Be sure to include not just the normal “happy path” scenarios, but also all of the special cases and error cases. (Error cases would include the user making a mistake, the user encountering mistakes other people have made, and things that can go wrong with the system or other systems.

2. Give the tester appropriate instructions for testing each business scenario.  “Appropriate” instructions ensure that the tester tests all of the things he or she should test, but they don’t include so much detail that the tester could mindlessly follow them without truly evaluating acceptability of the system.

  • For the new functionality of the system, the instructions should include step-by-step how-to, and should prompt the tester to evaluate if that way of doing the function is good from a business usage perspective.
  • For existing functionality, the instructions should just tell the tester what to do (prompting the tester to use his or her existing knowledge about the system and the business process).
  • In any test where the data is important to the test (e.g. for special or error scenarios), the instructions should be precise about the data that the tester must use.  In other cases, choice of data should be left to the tester.
  • In all cases, the tester should be prompted to check these things:
    • That the system operates as required and handles data and computations correctly. (Defects may have escaped detection in prior testing.)
    • That the way the system operates and presents information will work with how the user’s business processes flow.
    • That the usability, performance, security and other non-functional attributes are appropriate to the business scenario.

3. Go through all of the requirements and ensure that each will be tested by all of the users that it is designed for.  Add to the individual user role test plans as appropriate to achieve complete UAT coverage of each requirement.

Note that it is fine (even appropriate) for more than one UAT tester to test the same functionality if multiple user roles use that functionality.  This is especially important if the different user roles use the functionality in different ways or for different business scenarios.

If testing specialists are available, the BA should collaborate with them to assure that good UAT plans are prepared.  Good User Acceptance Testing requires appropriate test strategies (something a testing specialist will contribute) married with an intimate understanding of the business needs and constraints (which the BA brings to this collaboration).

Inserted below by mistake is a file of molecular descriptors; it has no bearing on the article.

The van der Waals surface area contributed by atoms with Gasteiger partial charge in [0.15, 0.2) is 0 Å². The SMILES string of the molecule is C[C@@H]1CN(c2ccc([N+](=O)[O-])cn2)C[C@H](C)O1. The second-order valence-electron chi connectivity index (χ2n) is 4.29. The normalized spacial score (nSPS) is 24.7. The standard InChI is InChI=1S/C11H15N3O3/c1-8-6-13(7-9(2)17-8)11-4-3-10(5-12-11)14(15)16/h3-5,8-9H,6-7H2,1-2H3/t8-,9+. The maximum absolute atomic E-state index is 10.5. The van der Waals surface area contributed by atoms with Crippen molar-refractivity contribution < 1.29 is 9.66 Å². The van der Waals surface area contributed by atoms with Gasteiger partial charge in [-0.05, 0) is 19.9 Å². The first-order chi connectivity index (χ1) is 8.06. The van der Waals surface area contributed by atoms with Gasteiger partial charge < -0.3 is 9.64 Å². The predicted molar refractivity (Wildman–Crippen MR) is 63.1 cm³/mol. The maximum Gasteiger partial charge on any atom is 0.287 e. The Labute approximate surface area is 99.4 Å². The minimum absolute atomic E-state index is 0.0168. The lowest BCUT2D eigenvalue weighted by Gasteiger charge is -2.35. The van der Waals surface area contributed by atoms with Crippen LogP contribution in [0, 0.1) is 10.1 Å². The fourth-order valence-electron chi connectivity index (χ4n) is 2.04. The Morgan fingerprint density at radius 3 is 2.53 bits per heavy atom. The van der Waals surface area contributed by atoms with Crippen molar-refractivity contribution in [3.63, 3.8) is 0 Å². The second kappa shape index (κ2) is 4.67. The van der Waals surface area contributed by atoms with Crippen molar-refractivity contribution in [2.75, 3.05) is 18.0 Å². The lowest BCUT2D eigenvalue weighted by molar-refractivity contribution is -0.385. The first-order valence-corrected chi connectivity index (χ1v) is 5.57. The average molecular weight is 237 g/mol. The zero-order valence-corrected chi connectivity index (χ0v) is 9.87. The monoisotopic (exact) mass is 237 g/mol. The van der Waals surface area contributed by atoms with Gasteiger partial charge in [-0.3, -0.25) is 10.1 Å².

Determining When To Do UAT

We usually think of UAT as being the final step of the project immediately before deployment.  But doing this important evaluation so late in the project represents significant risk – any issues found in UAT will either cause delays (as they are corrected), or will have to be accepted (and possibly scheduled for correction at some future date).

For this reason, the BA should work with the developers and testers to identify ways that UAT can be done earlier so the users’ feedback on the system can be incorporated into the software without endangering the project timeline or costs.  Here are some examples of ways to do this:

  • In Agile methods (like Scrum), the software is developed in small Sprints of only a few weeks.  This provides the option of doing mini-UATs (involving appropriate users) after certain Sprints to evaluate chosen functionality.
  • Traditional (non-Agile) projects are often broken into Phases of a few months each, with certain functionality being built in each phase.  If this approach is being used, each project Phase should end with UAT.
  • Even when the project is not broken into Phases or Sprints, a Function-at-a-Time development approach would allow UAT of each function as it is completed.
  • A variation of the Function-at-a-Time development approach is the Walking Skeleton approach in which the skeleton of the software is built first.  (The skeleton would include the product’s structure, menus, and place-holders for each window, screen & dialog.) After UAT of the skeleton, the development team adds a function-at-a-time to the skeleton, allowing Function-at-a-Time UAT.
  • Even if none of these development approaches is being used, it is still valuable for users to be given the opportunity to review screens, menus, computations, reports and other things as they are developed.

Doing UAT early and incrementally is your best insurance against unhappy surprises at the end of the project; so working with the development team to find ways of doing this is effort well spent.

Delivering Business Value thru UAT

The BA role is all about ensuring that each project delivers the value the business needs and expects.  Actively participating in planning for and running User Acceptance Testing is an important way for the BA to ensure that value is indeed delivered.

Alan Koch
Alan Koch